Of the 35 children, 14 met the criterion of success with DDAVP treatment. The mean plasma AVP concentrations ranged from 0.59 pg/ml to 4.09 pg/ml. There was a significant relation between the mean AVP (pg/ml) and response to treatment (p < 0.001). There was evidence of a quadratic response against the mean with very low concentrations and very high concentrations being unresponsive to treatment (fig 1).
Two distinct patterns of AVP release were observed: non-variable and variable. In 17 of 35 children there was little variability over the collecting period, with a mean (range) plasma AVP of 0.99 pg/ml (0.59–1.36). A second group (14 of 35) had significantly higher AVP concentrations with wide variability (p < 0.0001), and a mean (range) plasma AVP of 2.48 pg/ml (1.09–4.09). The variability was not associated with either waking or changing posture. Examples of two children in each group are shown in fig 2. Four children could not be clearly assigned to either group because of insufficient data points. About one third of the non-variable group responded to DDAVP compared with over half of the variable group. This was not significant (Fisher’s exact test, p = 0.36).
Within the cohort of 35 children, 18 had previously been breast fed for > 3 months but no child had been breast fed for > 6 months. Breast fed children had significantly lower concentrations of AVP (confidence limits, 0.032 to 1.153; p = 0.036) (fig 1) and showed less variance (p = 0.027) (fig 3). Breast fed children were significantly more likely to respond to treatment with DDAVP.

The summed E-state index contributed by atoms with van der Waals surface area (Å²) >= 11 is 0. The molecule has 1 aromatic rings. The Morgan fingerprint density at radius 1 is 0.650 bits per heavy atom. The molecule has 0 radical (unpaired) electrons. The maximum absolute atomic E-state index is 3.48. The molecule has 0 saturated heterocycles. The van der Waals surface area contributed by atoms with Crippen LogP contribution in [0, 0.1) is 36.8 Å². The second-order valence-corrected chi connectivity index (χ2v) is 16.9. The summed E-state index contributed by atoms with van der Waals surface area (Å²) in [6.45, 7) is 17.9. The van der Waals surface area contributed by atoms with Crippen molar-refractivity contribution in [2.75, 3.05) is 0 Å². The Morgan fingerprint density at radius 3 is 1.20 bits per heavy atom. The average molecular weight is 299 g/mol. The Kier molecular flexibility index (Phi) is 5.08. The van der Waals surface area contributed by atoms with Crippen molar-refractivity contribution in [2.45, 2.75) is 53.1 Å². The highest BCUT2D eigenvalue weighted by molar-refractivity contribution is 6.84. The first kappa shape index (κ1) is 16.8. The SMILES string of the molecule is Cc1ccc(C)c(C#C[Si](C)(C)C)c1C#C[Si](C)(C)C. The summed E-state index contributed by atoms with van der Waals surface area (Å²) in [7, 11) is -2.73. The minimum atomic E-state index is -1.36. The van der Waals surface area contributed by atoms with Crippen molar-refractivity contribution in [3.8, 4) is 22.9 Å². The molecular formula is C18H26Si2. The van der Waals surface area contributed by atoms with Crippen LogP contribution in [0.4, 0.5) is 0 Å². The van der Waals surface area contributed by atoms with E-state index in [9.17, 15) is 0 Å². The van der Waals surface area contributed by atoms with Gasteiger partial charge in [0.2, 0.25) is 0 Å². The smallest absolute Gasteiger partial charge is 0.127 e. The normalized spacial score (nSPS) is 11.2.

The height of the child at the time of entry into our study was shown to influence response to DDAVP independent of breast feeding. Children with poor linear growth were less likely to respond to treatment (p < 0.01), the least likely being the youngest and shortest (fig4).
A generalised linear model analysis of the number of dry nights was undertaken using AVP group (variable or non-variable), breast feeding, and height as covariants. This suggested that there were significant effects for breast feeding (p = 0.023) and height (p = 0.016) but not for the AVP group (p = 0.071). The best predictors of success were breast feeding, mean AVP and its square, and the height of the child.
A history of enuresis in a first degree relative was found in 27 of 35 children. AVP concentrations and variance or response to DDAVP was found to have no association with a family history of enuresis involving first or second degree relatives.